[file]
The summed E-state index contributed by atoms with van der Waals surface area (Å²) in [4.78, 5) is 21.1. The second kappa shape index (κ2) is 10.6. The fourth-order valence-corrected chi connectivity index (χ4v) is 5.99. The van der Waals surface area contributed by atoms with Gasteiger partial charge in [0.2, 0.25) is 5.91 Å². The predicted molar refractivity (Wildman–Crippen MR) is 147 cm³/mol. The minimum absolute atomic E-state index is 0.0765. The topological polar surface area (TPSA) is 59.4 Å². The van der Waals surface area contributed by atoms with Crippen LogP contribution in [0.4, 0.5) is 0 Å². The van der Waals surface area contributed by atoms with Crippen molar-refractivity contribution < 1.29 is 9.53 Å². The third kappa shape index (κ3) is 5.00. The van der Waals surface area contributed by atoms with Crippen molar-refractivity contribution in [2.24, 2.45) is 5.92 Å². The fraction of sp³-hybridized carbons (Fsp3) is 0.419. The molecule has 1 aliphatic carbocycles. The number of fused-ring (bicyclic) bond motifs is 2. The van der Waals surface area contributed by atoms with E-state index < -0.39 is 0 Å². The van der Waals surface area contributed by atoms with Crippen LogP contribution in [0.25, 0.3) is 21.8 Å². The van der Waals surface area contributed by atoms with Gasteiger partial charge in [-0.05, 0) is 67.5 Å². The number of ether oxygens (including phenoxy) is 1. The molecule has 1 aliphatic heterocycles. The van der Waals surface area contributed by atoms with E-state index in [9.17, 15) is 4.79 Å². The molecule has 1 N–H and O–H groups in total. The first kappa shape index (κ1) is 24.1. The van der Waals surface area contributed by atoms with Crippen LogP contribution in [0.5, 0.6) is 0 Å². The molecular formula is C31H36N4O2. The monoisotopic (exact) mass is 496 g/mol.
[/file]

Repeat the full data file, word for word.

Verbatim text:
The summed E-state index contributed by atoms with van der Waals surface area (Å²) in [4.78, 5) is 21.1. The second kappa shape index (κ2) is 10.6. The fourth-order valence-corrected chi connectivity index (χ4v) is 5.99. The van der Waals surface area contributed by atoms with Gasteiger partial charge in [0.2, 0.25) is 5.91 Å². The predicted molar refractivity (Wildman–Crippen MR) is 147 cm³/mol. The minimum absolute atomic E-state index is 0.0765. The topological polar surface area (TPSA) is 59.4 Å². The van der Waals surface area contributed by atoms with Crippen LogP contribution in [0.4, 0.5) is 0 Å². The van der Waals surface area contributed by atoms with Crippen molar-refractivity contribution < 1.29 is 9.53 Å². The third kappa shape index (κ3) is 5.00. The van der Waals surface area contributed by atoms with Crippen molar-refractivity contribution in [2.24, 2.45) is 5.92 Å². The fraction of sp³-hybridized carbons (Fsp3) is 0.419. The molecule has 1 aliphatic carbocycles. The number of fused-ring (bicyclic) bond motifs is 2. The van der Waals surface area contributed by atoms with E-state index < -0.39 is 0 Å². The van der Waals surface area contributed by atoms with Crippen LogP contribution in [0.25, 0.3) is 21.8 Å². The van der Waals surface area contributed by atoms with Gasteiger partial charge in [-0.05, 0) is 67.5 Å². The number of ether oxygens (including phenoxy) is 1. The molecule has 1 aliphatic heterocycles. The van der Waals surface area contributed by atoms with E-state index in [9.17, 15) is 4.79 Å². The molecule has 1 N–H and O–H groups in total. The first kappa shape index (κ1) is 24.1. The van der Waals surface area contributed by atoms with Crippen LogP contribution in [0.5, 0.6) is 0 Å². The molecular formula is C31H36N4O2. The monoisotopic (exact) mass is 496 g/mol.